What’s your love and relationship problem?
Ask Meredith at Love Letters. Yes, it’s anonymous.
I’ve met this man, whom I love more than anything. Our relationship has been rocky from the start, mostly on account of me going through personal struggles. He’s been there for me every day since we’ve met. He’s shown up in ways I never expected someone ever would. He sat outside the hospital for five hours on one particular day. I had been sick for over a week, but being scared of doctors and hospitals and medical stuff, I didn’t go to get checked out. Eventually my partner had enough of watching me suffer – he took me to the hospital and sat there in a hot car waiting for me because he couldn’t come inside (pandemic), he said that he wanted to be there for me to come out any second. He knew he would calm me down, and he was right. There have been so many instances when he has gone above and beyond what anyone has ever done for me.
Unfortunately, we recently broke up. Both of us need to focus on ourselves right now. It seems that while I was having such a hard time with my health, he was struggling with some inner demons. He kept it so quiet. Even though we aren’t together anymore, I’m trying to be there for him as much as I can, because I love him more than anything or anyone. I suppose my question is – do you think that there’s potential for us to be together again? I want him to be happy and I want to be happy with him. I understand right now that he doesn’t feel like he can be there for me, and that’s OK. I’m here for him. Is it selfish to be hoping one day he’ll say he wants to get back together?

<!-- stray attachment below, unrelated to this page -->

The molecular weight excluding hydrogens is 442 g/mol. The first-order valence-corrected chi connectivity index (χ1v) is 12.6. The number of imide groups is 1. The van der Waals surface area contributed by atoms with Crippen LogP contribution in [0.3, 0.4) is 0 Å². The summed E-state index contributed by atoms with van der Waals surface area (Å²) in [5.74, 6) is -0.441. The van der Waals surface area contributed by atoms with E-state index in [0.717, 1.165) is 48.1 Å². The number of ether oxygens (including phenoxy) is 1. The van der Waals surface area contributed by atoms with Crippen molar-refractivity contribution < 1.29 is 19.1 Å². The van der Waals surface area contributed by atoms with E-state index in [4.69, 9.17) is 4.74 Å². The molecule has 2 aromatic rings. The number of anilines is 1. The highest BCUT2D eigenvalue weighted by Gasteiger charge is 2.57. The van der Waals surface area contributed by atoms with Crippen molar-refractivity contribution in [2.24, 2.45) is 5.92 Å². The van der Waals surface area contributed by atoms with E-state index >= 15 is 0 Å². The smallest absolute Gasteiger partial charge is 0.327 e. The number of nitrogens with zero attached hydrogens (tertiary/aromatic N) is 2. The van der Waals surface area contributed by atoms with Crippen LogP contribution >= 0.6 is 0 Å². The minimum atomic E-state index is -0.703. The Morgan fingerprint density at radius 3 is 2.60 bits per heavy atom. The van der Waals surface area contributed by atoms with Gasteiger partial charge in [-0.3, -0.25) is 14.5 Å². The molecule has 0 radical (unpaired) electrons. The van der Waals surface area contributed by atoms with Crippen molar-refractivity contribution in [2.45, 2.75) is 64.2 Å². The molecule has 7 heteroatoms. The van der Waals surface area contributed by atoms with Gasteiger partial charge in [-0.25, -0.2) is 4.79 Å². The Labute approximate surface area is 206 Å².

It’s not selfish to want to be with him. Of course you want to be with him.
And of course you want to be there for him – to support him – because he was so good to you when you needed someone around.
But it’s possible you’re not the best person for the job. If he’s worried about you (no matter how you’re doing now), he might not be able to focus on himself. Perhaps if you widen your own support system and give him space, you’ll show him that this relationship isn’t just caregiving, and that it’s OK for him to look inward.
Also, if he can’t make promises right now, you should focus on yourself and other possibilities for love and companionship. Be there for him as a friend if it feels good, but if he doesn’t consider the two of you a couple, believe him.
The big thing is that you don’t have to reciprocate the care he gave you, because again, it might not be what he wants. It sounds like the next step is to have a talk about his specific needs and boundaries. Listen, consider your own feelings, and then decide how – and if – he can be in your life.
Readers? Is it time to walk away? How do you care for someone you love without being with them romantically?
Have advice for today’s letter writer? Be helpful. Be clever. Get your comment featured here.Meredith
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